Some €20m has been allocated to the Waters of LIFE project, which has the aim of turning declining water quality trends around in six high-status river catchments, with the project to be headed up by the Department of Housing.

The project will focus on whole-catchment approaches to maintaining high-status water bodies and better understanding the factors influencing declines in the water quality of rivers.

Some €9.5m of the project’s funding has been committed by the EU under the LIFE programme.

A total of 16 project partners are involved in the initiative, with the Department of Agriculture, Teagasc, Local Authorities Waters Programme (LAWPRO), the Environmental Protection Agency (EPA) and Coillte among those selected.

Catchments selected for the project:

  • The Shournagh, Co Cork, near Tower and Blarney.
  • The Awbeg, Co Cork, near Kanturk.
  • The Island River in the Galway-Roscommon area near Ballymoe.
  • Rivers in the catchment of Lough Graney, Co Clare.
  • The Avonmore, Co Wicklow.
  • The Sheen, Kerry (project control river).
  • Farmer opportunities

    Results-based agri-environmental schemes are set to be developed in three of the selected catchments, with the findings of these schemes to be used to inform the development of future farm schemes.

    These results-based schemes will be developed in consultation with farmers and farming organisations this year, with a view to opening the schemes to applications in 2023, according to Waters of LIFE.

    Local solutions

    Ireland is one of the few EU member states to still have a number of high-status water bodies, the Department of Housing has said. This status signifies high biodiversity and pristine water quality.

    “The ongoing loss of high-status waters is among the most concerning, protracted and persistent water quality trends in Ireland,” said Minister of State at the Department of Housing Malcolm Noonan at the launch of the project.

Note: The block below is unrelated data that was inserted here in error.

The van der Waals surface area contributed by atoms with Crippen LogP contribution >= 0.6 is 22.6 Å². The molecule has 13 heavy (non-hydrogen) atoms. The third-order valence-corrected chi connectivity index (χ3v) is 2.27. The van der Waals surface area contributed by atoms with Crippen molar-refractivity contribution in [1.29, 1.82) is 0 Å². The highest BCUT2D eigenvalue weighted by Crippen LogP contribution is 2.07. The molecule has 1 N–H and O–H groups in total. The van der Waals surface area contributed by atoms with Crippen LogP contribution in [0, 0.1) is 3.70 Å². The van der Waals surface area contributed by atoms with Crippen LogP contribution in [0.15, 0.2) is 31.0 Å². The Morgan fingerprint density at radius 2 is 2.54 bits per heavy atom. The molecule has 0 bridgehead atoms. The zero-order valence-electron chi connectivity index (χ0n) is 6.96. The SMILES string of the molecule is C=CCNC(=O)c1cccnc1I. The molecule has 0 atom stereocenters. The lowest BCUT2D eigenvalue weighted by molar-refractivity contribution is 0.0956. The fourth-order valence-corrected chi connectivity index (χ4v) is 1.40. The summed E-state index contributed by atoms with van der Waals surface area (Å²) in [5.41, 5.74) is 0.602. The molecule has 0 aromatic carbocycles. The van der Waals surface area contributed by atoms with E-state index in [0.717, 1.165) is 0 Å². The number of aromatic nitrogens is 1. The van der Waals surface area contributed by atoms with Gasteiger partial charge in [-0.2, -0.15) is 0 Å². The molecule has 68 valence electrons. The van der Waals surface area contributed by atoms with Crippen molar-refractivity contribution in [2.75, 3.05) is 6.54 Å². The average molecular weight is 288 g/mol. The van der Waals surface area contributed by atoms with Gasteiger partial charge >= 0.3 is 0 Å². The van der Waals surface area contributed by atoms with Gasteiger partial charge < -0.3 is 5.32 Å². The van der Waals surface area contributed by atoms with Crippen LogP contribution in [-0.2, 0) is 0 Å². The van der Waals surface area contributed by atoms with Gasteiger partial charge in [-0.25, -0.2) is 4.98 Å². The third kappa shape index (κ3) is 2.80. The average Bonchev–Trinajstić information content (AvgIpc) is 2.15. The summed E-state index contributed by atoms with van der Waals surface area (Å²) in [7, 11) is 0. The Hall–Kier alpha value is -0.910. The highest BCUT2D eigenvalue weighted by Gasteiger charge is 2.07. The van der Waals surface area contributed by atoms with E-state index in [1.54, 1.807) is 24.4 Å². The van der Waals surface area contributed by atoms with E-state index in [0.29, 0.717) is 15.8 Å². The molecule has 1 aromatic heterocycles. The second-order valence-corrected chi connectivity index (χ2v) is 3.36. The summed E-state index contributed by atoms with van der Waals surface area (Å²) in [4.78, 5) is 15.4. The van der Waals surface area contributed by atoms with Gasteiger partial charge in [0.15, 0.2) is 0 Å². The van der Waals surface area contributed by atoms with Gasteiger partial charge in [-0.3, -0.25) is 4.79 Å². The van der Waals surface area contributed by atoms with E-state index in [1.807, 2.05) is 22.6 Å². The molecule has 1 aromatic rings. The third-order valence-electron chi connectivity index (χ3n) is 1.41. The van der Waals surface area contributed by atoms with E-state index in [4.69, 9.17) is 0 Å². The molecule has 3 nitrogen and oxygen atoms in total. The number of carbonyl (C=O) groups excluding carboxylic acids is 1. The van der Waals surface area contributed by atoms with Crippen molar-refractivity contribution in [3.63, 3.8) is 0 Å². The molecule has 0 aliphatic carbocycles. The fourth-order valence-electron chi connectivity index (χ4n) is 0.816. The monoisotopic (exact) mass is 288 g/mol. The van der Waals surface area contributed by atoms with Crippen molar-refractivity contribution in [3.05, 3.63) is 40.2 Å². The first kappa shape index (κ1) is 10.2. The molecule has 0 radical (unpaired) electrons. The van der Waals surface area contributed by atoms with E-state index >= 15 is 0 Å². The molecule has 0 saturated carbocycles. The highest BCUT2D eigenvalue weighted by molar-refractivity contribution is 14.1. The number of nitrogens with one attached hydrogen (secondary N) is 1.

“The six high-status rivers selected for this scheme – and the communities, industries and local economy surrounding them – will benefit greatly from the implementation of locally-tailored solutions to be delivered through this scheme.

    “No doubt, many learnings will be found and can be applied to our future efforts to preserve and improve our high-status waters,” he said.

    Quality decline

    The number of such high-status water bodies has declined from approximately 32% to 20% from 1990 to 2020.

    Agriculture has been identified as a “significant pressure” on water quality in four of the six catchments selected for the project.

    “With 16 partners involved, this project will be highly collaborative in nature and the shared expertise among these partners will bring great benefit to the scheme,” Minister Noonan added.

    “I also look forward to working together with the communities and landowners in each of the selected regions to bring out the best in these rivers,” he said.